Image Notes: Detail from the painting titled “American Commissioners of the Preliminary Peace Agreement with Great Britain” by Benjamin West circa 1783. Image has been cropped and resized. The painting image is in the public domain.
(Thanks to Fred R. Shapiro who placed this remark in “The Yale Book of Quotations” and crosslinked it to related saying, “Not to be a republican at twenty is proof of want of heart; to be one at thirty is proof of want of head.” In addition, thanks to MD Otley and Giorgi Edilashvili who pointed out the relevance of this quotation to the discussion of the “republican at twenty” saying.)
- 1829, Memoir, Correspondence, and Miscellanies, from the Papers of Thomas Jefferson, Edited by Thomas Jefferson Randolph, Volume 4, Entry date: January 1799, Quote Page 509, F. Carr and Company, Charlottesville, Virginia. (Google Books Full View) link ↩
- Website: Founders Online, Title: Notes on Comments by John Adams, [1–14 January 1799], Footnote for “Dr. Ewen”. Website description: In 2010, the U.S. National Archives entered into a cooperative agreement with The University of Virginia Press to create this website and make freely available online the historical documents of the Founders of the United States of America. (founders.archives.gov accessed on June 2, 2021) link ↩
- Website: Founders Online, Letter from: John Adams, Letter to: John Taylor, Letter date: December 17, 1814, Website description: In 2010, the U.S. National Archives entered into a cooperative agreement with The University of Virginia Press to create this website and make freely available online the historical documents of the Founders of the United States of America. (founders.archives.gov accessed on June 2, 2021) link ↩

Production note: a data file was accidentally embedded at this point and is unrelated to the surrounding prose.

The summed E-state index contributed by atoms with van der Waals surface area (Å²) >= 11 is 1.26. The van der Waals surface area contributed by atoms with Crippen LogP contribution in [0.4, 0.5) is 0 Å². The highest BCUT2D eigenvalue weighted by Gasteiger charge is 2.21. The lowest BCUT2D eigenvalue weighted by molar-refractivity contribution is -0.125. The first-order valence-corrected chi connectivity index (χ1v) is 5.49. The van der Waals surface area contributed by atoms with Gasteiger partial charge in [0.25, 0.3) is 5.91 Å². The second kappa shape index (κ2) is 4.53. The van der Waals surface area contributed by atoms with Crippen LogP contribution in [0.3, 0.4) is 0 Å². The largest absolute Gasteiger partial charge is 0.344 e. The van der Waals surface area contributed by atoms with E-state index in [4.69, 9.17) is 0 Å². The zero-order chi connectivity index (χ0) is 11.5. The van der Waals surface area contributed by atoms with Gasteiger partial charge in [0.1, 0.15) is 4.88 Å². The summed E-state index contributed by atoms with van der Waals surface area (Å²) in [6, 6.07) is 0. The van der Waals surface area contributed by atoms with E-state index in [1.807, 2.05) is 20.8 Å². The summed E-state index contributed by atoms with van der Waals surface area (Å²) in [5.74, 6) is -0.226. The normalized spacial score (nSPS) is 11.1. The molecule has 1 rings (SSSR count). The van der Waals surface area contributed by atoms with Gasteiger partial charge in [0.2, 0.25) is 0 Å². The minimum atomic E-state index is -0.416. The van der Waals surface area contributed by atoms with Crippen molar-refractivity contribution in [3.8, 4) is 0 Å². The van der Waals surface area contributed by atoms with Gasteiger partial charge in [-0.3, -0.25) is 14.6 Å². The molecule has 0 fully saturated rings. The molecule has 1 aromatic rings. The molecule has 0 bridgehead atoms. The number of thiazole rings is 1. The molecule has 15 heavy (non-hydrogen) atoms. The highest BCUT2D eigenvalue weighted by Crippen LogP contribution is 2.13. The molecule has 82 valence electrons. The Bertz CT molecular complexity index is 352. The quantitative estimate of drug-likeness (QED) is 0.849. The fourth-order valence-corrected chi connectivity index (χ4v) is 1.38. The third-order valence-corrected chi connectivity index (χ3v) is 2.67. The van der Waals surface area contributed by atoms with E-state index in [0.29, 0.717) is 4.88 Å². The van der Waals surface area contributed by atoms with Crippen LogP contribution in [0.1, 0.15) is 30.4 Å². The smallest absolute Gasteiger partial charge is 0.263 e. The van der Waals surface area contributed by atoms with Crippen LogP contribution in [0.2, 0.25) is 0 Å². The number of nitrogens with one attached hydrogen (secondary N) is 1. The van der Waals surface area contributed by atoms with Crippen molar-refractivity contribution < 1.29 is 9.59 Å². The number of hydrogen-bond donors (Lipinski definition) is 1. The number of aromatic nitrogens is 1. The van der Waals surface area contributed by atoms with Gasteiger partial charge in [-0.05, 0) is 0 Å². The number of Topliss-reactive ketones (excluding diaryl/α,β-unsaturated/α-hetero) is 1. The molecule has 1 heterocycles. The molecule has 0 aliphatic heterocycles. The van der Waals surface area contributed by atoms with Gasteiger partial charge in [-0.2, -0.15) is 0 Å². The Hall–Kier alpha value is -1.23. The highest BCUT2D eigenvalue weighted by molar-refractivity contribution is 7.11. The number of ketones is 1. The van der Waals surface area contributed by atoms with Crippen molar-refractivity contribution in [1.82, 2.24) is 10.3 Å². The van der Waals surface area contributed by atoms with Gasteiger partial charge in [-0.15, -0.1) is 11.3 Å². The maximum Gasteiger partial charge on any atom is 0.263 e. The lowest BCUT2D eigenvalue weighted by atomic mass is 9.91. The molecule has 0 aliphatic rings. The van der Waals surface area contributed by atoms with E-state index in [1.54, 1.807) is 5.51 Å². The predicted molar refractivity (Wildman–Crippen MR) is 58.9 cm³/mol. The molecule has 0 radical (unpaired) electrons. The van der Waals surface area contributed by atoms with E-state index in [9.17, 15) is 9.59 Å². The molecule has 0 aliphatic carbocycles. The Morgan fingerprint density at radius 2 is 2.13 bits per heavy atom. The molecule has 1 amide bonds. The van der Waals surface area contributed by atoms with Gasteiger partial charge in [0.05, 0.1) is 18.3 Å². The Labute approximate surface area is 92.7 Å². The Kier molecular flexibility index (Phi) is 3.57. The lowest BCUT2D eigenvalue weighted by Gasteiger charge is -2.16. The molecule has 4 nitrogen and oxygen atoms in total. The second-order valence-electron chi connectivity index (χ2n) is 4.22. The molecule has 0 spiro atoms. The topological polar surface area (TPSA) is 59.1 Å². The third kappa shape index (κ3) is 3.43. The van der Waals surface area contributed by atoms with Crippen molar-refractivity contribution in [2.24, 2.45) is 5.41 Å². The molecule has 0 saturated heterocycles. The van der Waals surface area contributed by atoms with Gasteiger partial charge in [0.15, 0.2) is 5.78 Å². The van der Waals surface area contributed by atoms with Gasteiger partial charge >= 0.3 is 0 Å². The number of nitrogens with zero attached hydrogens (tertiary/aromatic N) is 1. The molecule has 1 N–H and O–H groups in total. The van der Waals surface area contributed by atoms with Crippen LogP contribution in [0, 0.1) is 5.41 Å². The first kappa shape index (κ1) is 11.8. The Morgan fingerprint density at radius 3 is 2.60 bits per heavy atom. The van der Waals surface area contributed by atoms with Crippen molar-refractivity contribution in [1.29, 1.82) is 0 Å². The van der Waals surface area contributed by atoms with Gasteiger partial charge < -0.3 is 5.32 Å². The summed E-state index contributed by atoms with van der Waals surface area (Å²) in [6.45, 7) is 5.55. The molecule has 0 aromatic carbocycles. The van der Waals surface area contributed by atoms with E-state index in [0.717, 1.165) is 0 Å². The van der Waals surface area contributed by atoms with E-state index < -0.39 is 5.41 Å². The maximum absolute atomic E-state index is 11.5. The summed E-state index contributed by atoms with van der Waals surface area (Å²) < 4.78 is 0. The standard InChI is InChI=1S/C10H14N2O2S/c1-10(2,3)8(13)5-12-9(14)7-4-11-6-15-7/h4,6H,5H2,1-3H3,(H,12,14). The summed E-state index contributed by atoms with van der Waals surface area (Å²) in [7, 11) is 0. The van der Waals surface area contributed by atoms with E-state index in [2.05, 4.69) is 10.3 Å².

- 1830 January 2, The London Literary Gazette, (Review of Jefferson’s Memoirs and Correspondence, Volumes 3 and 4), Start Page 4, Quote Page 4, Column 3, London, England. (Google Books Full View) link ↩
- 1870 September 28, Southern Republican, The Crisis, Quote Page 1, Column 6, Demopolis, Alabama. (Newspapers_com) ↩
- 1974, Leftism: from de Sade and Marx to Hitler and Marcuse by Erik von Kuehnelt-Leddihn, Part 2: Leftism in History, Chapter 6: Nascent America, Quote Page 67, Arlington House Publishers, New Rochelle, New York. (Verified with scans) ↩
- 2006, The Yale Book of Quotations by Fred R. Shapiro, Section: John Adams, Quote Page 5, Yale University Press, New Haven. (Verified with hardcopy) ↩